Menopause and Diabetes: What Is the Relationship?

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Menopause and diabetes are both conditions that often occur in midlife. Menopause causes lower estrogen levels and results at the end of the menstrual period. Diabetes is a chronic condition that affects how the body uses energy. 

These two conditions are related as the hormonal changes during menopause can lead to an increased risk of diabetes. If you already have diabetes, menopause can also make it harder to manage. It’s important to note that menopause, in and of itself, does not cause diabetes.

This article discusses the connection between menopause and diabetes and their treatment options.

A woman testing her blood with a healthcare provider nearby

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Connection Between Menopause and Diabetes 

Menopause and diabetes tend to occur around the same phase of life, and researchers have examined the connections between the two conditions. During menopause, several changes occur, and some of these changes can affect your risk of diabetes. 

Menopause usually begins in an individual’s 40s or 50s and indicates the end of menstrual periods. Type 2 diabetes typically starts after a person turns 45. During menopause, estrogen levels drop, the ovaries stop producing eggs, and the menstrual period ends.

Menopause causes a sharp decrease in estrogen levels in the body, leading to various changes that can affect body weight, fat distribution, and insulin sensitivity. These changes can raise your risk of type 2 diabetes. The changes can also make managing your diabetes more challenging.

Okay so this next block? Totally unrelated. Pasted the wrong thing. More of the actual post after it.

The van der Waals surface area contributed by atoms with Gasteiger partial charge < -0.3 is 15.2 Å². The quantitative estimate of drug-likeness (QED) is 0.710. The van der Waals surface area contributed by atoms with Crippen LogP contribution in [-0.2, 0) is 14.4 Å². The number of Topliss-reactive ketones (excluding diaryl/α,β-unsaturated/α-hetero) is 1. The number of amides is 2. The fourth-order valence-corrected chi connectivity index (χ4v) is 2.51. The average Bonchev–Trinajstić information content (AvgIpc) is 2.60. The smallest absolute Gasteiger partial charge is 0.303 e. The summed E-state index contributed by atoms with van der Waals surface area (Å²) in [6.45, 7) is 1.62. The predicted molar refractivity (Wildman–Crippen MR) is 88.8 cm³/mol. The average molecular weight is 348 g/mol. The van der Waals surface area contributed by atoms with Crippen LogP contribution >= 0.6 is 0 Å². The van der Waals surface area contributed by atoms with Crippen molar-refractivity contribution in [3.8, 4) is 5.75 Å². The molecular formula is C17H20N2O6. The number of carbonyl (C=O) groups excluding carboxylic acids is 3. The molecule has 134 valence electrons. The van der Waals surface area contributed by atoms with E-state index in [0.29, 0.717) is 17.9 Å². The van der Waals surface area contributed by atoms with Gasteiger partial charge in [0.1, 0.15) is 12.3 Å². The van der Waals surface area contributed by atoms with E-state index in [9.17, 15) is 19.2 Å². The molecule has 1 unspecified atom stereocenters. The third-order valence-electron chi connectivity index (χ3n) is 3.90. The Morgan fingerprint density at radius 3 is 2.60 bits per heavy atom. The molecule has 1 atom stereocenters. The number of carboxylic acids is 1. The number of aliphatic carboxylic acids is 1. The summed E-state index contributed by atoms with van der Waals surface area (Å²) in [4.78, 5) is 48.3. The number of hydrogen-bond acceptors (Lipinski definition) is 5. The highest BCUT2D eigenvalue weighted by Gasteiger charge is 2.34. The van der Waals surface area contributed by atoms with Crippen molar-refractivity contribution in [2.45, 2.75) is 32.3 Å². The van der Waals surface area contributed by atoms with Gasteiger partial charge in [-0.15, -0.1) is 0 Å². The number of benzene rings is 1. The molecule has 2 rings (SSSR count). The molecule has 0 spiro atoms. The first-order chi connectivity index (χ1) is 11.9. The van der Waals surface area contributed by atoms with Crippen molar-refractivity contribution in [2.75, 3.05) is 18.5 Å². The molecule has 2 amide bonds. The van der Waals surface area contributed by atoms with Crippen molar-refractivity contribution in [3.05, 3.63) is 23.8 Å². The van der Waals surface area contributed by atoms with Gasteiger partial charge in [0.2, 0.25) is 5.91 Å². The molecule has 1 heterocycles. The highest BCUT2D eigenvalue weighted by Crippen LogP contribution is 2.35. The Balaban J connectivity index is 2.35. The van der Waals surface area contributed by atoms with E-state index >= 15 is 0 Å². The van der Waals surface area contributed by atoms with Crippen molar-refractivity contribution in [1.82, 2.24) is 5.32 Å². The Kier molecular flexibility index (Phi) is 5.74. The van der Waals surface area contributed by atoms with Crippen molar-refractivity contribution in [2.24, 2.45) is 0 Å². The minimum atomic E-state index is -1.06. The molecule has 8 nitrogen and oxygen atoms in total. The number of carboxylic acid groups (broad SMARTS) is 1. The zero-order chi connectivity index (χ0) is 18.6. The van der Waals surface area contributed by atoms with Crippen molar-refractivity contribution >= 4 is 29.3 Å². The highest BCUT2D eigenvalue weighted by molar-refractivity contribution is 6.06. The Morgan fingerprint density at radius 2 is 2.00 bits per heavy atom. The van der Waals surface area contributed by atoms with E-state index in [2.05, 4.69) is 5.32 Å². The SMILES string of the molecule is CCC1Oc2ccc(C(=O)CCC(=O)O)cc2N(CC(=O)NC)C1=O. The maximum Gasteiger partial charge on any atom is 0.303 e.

Menopause itself has not been found to raise the risk of diabetes. However, it can affect how our body uses blood sugar (glucose). Menopause may increase the risk of developing type 2 diabetes because of the following changes:

  • Hormonal changes: Estrogen and progesterone affect how cells respond to the hormone insulin. When estrogen and progesterone levels drop, cells may not be as sensitive to insulin. This can lead to high blood sugar levels (hyperglycemia). 
  • Blood sugar fluctuations: Hormonal changes can cause blood sugar levels to fluctuate throughout the day. This can make managing type 2 diabetes a challenge.
  • Weight gain: Menopause is commonly associated with weight gain, and excess weight is a known risk factor for type 2 diabetes. 
  • Disturbed sleep: Menopause can lead to restless sleep due to night sweats and other discomforts. A lack of sleep has been linked with a higher risk of type 2 diabetes. 
  • Depression: Depression is more common during menopause than before it. People who are depressed may have an increased risk of diabetes because being depressed often leads to exercising less and eating more. 

Preexisting diabetes may worsen menopausal symptoms. Following menopause, individuals are at a higher risk of urinary tract infections (UTIs) and vaginal infections because of low estrogen levels. High blood glucose levels, typically seen in diabetes, also raise the risk of infection.

Menopause may cause painful sexual intercourse due to hormonal changes that lead to vaginal dryness. Diabetes may damage nerve cells in the vagina, contributing to pain.

Talk with your healthcare provider about your insulin dosage if you have already been diagnosed with diabetes when you begin menopause. The hormonal changes cause fluctuations in blood glucose levels, and your insulin dose may need to be adjusted.

Treatment and Management of Diabetes With Menopause